MET:Educational Blogging to Promote Reflective Clinical Practice

From UBC Wiki

This page was originally authored by Catherine Ranson (ETEC 510 June 2011)


Reflective Practice

As a reflective practitioner I nurture my “knowing self”, a self that is sensitive yet critical of self within the caring moment. Through reflection I learn through the experience and transcend previous ways of knowing. (Johns 2000, p.68)

There are many definitions for reflective practice, [1], reflection means to think about, review or ponder over previous activities because they were effective or there is a need to make sense of them, or the need to evaluate because they may have been ineffective or troublesome. An analogous definition is to take the information in relation to your experience, knowledge and skill level shaped through self assessment, or judgment by others, examine it and resolve how to change it for the future. Reflection provides the integration of theory into practice, closes the gap for the practitioner. [2]

File:Reflective practice .jpg 500px‎

What are Blogs?

Blogs[3] also known as “webblogs,” is a type of webpage[4] consisting of short, frequent posts usually arranged in reverse chronological order. Blogging sites contain many different types of content, such as news, project updates, media, ideas, photos and many additional topics of interest. Blogs are considered a creative outlet for bloggers (those who post) to share information with others that typically are reflective descriptions of their life experiences and the world around them (Luehmann and MacBride, 2009).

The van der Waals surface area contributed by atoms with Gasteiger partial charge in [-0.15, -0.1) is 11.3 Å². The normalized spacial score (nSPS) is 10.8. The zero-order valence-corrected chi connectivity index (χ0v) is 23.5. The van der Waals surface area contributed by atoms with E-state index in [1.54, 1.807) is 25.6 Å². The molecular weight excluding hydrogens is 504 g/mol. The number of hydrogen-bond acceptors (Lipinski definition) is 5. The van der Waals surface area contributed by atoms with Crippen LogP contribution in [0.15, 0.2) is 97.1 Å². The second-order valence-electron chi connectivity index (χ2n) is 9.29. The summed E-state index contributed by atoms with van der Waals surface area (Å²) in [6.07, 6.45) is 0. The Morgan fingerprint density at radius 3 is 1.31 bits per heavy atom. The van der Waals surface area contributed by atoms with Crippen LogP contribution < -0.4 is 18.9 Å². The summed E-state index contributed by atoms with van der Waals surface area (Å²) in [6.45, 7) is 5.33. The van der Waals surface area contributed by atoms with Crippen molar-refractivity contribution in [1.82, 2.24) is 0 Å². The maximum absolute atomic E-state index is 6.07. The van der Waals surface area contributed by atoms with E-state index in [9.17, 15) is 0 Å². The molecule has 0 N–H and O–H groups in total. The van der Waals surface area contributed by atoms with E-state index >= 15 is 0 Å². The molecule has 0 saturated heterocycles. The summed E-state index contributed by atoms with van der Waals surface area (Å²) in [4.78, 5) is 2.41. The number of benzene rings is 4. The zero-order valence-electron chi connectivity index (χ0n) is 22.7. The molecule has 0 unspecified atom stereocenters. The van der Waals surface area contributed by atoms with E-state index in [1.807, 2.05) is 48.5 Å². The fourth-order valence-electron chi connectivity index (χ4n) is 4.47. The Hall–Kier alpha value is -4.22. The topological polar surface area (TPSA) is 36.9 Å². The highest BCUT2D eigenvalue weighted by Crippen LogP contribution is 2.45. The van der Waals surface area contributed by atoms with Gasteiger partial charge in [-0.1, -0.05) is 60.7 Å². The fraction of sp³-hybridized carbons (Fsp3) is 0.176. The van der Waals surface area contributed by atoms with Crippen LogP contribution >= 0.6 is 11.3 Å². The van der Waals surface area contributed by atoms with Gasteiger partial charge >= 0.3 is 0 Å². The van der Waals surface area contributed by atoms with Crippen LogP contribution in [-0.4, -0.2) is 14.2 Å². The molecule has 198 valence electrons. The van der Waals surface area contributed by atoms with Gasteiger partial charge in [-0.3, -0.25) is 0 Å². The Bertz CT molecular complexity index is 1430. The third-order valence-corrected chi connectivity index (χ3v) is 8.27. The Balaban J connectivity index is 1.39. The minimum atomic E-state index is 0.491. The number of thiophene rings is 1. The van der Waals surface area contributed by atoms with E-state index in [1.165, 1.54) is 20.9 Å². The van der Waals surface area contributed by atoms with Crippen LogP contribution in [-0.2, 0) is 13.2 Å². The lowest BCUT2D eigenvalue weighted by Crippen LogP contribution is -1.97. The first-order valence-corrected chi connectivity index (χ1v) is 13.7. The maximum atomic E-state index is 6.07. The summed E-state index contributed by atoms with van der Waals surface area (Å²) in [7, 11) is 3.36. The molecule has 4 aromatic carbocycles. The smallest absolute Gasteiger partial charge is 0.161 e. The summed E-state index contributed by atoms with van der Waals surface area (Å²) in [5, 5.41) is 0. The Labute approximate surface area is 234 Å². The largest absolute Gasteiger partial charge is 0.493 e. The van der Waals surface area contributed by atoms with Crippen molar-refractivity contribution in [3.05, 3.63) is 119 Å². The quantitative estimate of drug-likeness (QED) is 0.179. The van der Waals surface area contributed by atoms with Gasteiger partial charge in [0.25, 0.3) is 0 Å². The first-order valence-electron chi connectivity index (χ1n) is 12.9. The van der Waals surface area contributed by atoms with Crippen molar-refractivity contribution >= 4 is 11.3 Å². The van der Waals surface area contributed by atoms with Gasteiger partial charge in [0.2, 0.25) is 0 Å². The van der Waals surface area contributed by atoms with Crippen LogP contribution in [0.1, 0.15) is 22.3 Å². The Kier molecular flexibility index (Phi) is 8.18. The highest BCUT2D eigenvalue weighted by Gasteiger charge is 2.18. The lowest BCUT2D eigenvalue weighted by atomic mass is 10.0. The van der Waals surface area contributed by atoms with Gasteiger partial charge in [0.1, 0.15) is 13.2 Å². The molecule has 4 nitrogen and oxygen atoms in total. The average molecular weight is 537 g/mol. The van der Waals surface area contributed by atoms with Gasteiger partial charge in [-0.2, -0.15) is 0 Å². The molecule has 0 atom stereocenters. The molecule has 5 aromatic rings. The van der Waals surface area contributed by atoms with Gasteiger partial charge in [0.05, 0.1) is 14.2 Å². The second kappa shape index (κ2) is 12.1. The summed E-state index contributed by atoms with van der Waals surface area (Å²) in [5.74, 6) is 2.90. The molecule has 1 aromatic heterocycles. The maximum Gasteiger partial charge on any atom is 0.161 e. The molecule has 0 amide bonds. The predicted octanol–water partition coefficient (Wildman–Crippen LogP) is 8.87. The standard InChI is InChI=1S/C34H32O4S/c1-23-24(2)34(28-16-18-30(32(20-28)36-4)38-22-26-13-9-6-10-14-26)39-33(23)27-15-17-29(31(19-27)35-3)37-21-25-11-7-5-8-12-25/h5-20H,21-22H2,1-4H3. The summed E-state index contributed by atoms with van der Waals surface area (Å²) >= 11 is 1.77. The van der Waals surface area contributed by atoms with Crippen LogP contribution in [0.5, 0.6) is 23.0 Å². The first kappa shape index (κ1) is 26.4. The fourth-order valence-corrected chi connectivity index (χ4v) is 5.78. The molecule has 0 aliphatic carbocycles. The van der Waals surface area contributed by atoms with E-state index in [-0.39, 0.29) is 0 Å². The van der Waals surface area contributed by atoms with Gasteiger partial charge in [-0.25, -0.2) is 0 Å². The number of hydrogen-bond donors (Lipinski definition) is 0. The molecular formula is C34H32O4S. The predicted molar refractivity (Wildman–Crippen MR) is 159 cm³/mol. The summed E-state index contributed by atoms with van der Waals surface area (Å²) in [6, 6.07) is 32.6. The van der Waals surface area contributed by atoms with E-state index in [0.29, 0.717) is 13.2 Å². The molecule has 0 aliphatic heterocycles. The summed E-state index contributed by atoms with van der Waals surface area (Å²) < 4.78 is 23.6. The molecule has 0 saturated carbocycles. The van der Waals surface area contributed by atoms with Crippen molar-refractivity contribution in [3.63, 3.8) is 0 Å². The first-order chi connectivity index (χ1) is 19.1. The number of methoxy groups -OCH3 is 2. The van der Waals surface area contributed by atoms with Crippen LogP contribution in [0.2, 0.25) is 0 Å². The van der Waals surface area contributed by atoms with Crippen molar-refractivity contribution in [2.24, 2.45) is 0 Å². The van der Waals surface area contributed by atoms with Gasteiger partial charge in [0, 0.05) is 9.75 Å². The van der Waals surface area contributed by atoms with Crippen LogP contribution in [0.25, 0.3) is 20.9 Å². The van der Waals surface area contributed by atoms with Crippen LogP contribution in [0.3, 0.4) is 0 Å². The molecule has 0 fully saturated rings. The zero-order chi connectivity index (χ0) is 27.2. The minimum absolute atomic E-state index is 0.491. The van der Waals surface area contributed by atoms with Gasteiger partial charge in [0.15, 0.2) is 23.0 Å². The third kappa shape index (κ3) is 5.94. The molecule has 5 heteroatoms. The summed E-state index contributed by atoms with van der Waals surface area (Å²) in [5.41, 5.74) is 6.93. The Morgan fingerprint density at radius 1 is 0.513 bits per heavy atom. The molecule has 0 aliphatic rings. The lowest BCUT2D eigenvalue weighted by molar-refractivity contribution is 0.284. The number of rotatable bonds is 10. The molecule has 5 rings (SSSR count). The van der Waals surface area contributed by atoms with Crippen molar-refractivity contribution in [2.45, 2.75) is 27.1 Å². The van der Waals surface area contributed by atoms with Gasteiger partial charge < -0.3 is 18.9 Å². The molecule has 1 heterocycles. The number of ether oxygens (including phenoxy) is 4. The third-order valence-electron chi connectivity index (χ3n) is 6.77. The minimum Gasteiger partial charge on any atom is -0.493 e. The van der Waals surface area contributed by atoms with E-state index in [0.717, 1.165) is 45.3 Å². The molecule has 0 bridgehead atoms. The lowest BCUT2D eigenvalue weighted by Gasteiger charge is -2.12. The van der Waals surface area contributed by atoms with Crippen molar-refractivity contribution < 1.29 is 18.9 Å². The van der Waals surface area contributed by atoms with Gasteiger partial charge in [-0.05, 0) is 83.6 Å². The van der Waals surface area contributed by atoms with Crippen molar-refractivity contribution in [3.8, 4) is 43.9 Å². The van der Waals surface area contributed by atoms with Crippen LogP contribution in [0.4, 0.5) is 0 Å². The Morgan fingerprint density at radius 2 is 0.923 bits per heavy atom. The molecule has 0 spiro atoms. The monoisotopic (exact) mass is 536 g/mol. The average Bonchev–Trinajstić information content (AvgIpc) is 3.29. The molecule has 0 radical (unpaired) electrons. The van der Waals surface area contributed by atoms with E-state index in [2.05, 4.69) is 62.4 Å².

The weblog or blogger genre surfaced in the early 1990s yet it was not until the late 1990s that blogs became popular. Blogging rules have been evolving through debate and consensus with very little pressure or opinion from experts. Blog construction is considered to be more user friendly than many other forms of online written expression due to its text-based format and straightforward organization. “Personal reflections are a vital part of weblogs, providing a human scale perspective on the problem of information acquisition and analysis,” and “providing individuals with distinct platform for self-expression and discussion of ideas” (Oravec 2003, p.227).

Blogging as an Educational Tool to Promote Reflective Clinical Practice